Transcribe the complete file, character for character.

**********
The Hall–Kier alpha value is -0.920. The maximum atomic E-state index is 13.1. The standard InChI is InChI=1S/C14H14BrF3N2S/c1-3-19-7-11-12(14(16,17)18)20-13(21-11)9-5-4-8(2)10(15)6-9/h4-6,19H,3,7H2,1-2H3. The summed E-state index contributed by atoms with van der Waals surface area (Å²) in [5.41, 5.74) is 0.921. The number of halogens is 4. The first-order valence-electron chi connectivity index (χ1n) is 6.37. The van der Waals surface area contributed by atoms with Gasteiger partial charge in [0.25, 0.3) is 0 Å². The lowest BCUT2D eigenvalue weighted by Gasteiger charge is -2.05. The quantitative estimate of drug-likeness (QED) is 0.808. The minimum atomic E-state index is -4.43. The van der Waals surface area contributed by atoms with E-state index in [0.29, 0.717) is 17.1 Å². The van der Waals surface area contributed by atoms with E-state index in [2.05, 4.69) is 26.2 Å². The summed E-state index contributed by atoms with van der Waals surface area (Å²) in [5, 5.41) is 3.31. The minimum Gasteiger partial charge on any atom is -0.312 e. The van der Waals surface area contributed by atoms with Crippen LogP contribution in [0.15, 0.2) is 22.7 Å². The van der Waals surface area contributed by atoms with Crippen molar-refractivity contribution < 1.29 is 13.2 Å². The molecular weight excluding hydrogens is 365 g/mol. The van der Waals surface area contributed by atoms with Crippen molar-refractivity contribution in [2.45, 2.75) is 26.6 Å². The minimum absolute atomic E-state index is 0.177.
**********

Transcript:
The Hall–Kier alpha value is -0.920. The maximum atomic E-state index is 13.1. The standard InChI is InChI=1S/C14H14BrF3N2S/c1-3-19-7-11-12(14(16,17)18)20-13(21-11)9-5-4-8(2)10(15)6-9/h4-6,19H,3,7H2,1-2H3. The summed E-state index contributed by atoms with van der Waals surface area (Å²) in [5.41, 5.74) is 0.921. The number of halogens is 4. The first-order valence-electron chi connectivity index (χ1n) is 6.37. The van der Waals surface area contributed by atoms with Gasteiger partial charge in [0.25, 0.3) is 0 Å². The lowest BCUT2D eigenvalue weighted by Gasteiger charge is -2.05. The quantitative estimate of drug-likeness (QED) is 0.808. The minimum atomic E-state index is -4.43. The van der Waals surface area contributed by atoms with E-state index in [0.29, 0.717) is 17.1 Å². The van der Waals surface area contributed by atoms with E-state index in [2.05, 4.69) is 26.2 Å². The summed E-state index contributed by atoms with van der Waals surface area (Å²) in [5, 5.41) is 3.31. The minimum Gasteiger partial charge on any atom is -0.312 e. The van der Waals surface area contributed by atoms with Crippen LogP contribution in [0.15, 0.2) is 22.7 Å². The van der Waals surface area contributed by atoms with Crippen molar-refractivity contribution < 1.29 is 13.2 Å². The molecular weight excluding hydrogens is 365 g/mol. The van der Waals surface area contributed by atoms with Crippen molar-refractivity contribution in [2.45, 2.75) is 26.6 Å². The minimum absolute atomic E-state index is 0.177.